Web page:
Mahboob has also had to overcome considerable market discrimination. She says potential Afghan clients, many of them men, often laugh and express skepticism that she is actually a CEO. Some refuse outright to do business with her company. "When we go to [potential] customers, they don't believe that women can do [business]. They give you a smile or they look at you as though you cannot [deliver]. Even if they want your product, they want you to give it to them for a price that is cheaper than [the price charged by] a male competitor," Mahboob says. But despite the obstacles, Mahboob and her business have thrived. Afghan Citadel Services currently has ongoing or finished projects worth approximately $500,000. Among the projects the company has completed are a patient-management system created for Afghan hospitals and a student-registration system for universities and private schools. Recently, the company has opened new offices, including one in the capital, Kabul. Mahboob has also hired more staff to meet needs as the company's business expands. The company is also expanding into other sectors. Earlier this year, it partnered with Film Annex, an online film distribution platform, to launch the Afghan Development Project. The project seeks to show "a new face" of Afghanistan by broadcasting current events-related videos, interviews, and news clips. Her company is also working with Film Annex to equip Afghan schools with Internet access in order to connect students with the outside world -- and discourage them from joining the insurgency. But for Mahboob, it isn't just about business and the bottom line. She says her main goal is to become a role model for Afghan women. "My message to Afghan women is that they should be ready to change their lives. They [can't] stay at home and say, 'We are just women and we have to stay at home and we accept it,'" Mahboob says. "We have to understand that we have rights. We can bring a lot of changes to society and can bring peace and prosperity to the economy of Afghanistan."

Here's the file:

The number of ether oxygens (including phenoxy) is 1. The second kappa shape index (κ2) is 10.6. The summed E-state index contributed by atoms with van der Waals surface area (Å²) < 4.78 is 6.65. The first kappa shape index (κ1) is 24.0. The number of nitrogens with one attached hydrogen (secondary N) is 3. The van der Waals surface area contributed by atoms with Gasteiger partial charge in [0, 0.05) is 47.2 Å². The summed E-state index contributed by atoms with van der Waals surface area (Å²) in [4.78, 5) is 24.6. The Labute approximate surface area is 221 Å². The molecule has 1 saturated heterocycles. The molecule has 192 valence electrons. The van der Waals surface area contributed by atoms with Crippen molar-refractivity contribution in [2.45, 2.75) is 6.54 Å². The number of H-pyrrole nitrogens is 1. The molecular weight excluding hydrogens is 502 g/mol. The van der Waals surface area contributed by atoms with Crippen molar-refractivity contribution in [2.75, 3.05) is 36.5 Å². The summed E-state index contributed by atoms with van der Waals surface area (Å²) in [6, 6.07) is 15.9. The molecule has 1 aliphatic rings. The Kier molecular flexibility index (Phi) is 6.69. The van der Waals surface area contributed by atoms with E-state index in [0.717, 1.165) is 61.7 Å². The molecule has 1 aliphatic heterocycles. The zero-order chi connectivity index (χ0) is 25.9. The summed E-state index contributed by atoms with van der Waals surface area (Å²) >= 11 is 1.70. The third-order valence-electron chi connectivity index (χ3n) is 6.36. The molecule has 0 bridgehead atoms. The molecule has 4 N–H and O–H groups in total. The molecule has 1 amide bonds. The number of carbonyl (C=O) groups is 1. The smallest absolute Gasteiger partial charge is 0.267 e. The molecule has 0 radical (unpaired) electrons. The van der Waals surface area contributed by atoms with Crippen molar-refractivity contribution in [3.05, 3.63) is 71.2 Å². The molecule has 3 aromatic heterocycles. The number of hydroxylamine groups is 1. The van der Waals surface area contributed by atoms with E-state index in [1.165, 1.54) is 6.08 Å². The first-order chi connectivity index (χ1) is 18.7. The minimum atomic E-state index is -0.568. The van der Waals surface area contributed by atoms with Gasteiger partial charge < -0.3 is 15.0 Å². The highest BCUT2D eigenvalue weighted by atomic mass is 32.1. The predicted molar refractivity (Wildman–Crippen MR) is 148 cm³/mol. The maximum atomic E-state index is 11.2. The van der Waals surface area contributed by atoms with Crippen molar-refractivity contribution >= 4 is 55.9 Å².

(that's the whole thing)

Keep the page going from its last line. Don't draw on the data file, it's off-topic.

Burney writes to Pakistan president to book guilty of temple demolition